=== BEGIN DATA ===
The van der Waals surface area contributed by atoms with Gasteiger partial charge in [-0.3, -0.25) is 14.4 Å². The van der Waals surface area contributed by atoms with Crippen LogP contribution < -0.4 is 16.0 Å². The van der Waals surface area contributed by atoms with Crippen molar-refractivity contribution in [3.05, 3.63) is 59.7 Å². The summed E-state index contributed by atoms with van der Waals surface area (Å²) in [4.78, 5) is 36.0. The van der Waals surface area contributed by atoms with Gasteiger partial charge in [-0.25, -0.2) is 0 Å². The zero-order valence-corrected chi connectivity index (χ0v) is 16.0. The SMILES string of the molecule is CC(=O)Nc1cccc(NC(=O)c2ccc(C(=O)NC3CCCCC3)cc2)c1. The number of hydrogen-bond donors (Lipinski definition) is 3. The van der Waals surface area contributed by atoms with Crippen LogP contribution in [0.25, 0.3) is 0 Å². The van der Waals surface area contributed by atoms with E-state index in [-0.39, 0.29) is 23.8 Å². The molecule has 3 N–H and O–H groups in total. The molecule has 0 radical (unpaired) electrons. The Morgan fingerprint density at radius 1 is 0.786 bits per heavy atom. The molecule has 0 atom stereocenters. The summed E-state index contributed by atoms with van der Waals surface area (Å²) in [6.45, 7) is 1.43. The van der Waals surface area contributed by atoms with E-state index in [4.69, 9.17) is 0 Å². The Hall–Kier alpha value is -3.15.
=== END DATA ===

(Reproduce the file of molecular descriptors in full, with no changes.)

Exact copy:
The van der Waals surface area contributed by atoms with Gasteiger partial charge in [-0.3, -0.25) is 14.4 Å². The van der Waals surface area contributed by atoms with Crippen LogP contribution < -0.4 is 16.0 Å². The van der Waals surface area contributed by atoms with Crippen molar-refractivity contribution in [3.05, 3.63) is 59.7 Å². The summed E-state index contributed by atoms with van der Waals surface area (Å²) in [4.78, 5) is 36.0. The van der Waals surface area contributed by atoms with Gasteiger partial charge in [-0.25, -0.2) is 0 Å². The zero-order valence-corrected chi connectivity index (χ0v) is 16.0. The SMILES string of the molecule is CC(=O)Nc1cccc(NC(=O)c2ccc(C(=O)NC3CCCCC3)cc2)c1. The number of hydrogen-bond donors (Lipinski definition) is 3. The van der Waals surface area contributed by atoms with Crippen LogP contribution in [0.25, 0.3) is 0 Å². The van der Waals surface area contributed by atoms with E-state index in [-0.39, 0.29) is 23.8 Å². The molecule has 3 N–H and O–H groups in total. The molecule has 0 radical (unpaired) electrons. The Morgan fingerprint density at radius 1 is 0.786 bits per heavy atom. The molecule has 0 atom stereocenters. The summed E-state index contributed by atoms with van der Waals surface area (Å²) in [6.45, 7) is 1.43. The van der Waals surface area contributed by atoms with E-state index in [4.69, 9.17) is 0 Å². The Hall–Kier alpha value is -3.15.